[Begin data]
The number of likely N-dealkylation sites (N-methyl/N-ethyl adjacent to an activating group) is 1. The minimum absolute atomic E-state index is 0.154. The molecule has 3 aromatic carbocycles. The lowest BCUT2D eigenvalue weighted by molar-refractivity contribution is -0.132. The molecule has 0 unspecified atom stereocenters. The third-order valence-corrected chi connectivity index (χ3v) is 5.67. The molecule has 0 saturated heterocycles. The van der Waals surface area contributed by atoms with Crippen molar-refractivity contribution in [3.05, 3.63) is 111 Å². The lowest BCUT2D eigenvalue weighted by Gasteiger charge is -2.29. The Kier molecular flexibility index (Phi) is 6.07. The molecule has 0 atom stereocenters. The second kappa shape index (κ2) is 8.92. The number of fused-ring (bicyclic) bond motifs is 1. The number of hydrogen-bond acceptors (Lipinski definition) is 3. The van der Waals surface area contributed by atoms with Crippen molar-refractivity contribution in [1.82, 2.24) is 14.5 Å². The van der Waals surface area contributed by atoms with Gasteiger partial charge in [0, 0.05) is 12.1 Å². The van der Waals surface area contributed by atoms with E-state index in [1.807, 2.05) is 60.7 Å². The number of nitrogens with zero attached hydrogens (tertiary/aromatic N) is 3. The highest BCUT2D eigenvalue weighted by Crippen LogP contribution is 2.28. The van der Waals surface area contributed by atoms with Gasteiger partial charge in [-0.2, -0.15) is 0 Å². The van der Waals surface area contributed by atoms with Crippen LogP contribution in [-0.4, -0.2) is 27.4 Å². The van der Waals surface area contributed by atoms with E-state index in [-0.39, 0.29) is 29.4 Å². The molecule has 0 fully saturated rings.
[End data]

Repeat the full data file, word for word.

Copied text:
The number of likely N-dealkylation sites (N-methyl/N-ethyl adjacent to an activating group) is 1. The minimum absolute atomic E-state index is 0.154. The molecule has 3 aromatic carbocycles. The lowest BCUT2D eigenvalue weighted by molar-refractivity contribution is -0.132. The molecule has 0 unspecified atom stereocenters. The third-order valence-corrected chi connectivity index (χ3v) is 5.67. The molecule has 0 saturated heterocycles. The van der Waals surface area contributed by atoms with Crippen molar-refractivity contribution in [3.05, 3.63) is 111 Å². The lowest BCUT2D eigenvalue weighted by Gasteiger charge is -2.29. The Kier molecular flexibility index (Phi) is 6.07. The molecule has 0 atom stereocenters. The second kappa shape index (κ2) is 8.92. The number of fused-ring (bicyclic) bond motifs is 1. The number of hydrogen-bond acceptors (Lipinski definition) is 3. The van der Waals surface area contributed by atoms with Crippen molar-refractivity contribution in [1.82, 2.24) is 14.5 Å². The van der Waals surface area contributed by atoms with Gasteiger partial charge in [0, 0.05) is 12.1 Å². The van der Waals surface area contributed by atoms with E-state index in [1.807, 2.05) is 60.7 Å². The number of nitrogens with zero attached hydrogens (tertiary/aromatic N) is 3. The highest BCUT2D eigenvalue weighted by Crippen LogP contribution is 2.28. The van der Waals surface area contributed by atoms with Gasteiger partial charge in [-0.2, -0.15) is 0 Å². The van der Waals surface area contributed by atoms with Crippen LogP contribution in [-0.4, -0.2) is 27.4 Å². The van der Waals surface area contributed by atoms with E-state index in [-0.39, 0.29) is 29.4 Å². The molecule has 0 fully saturated rings.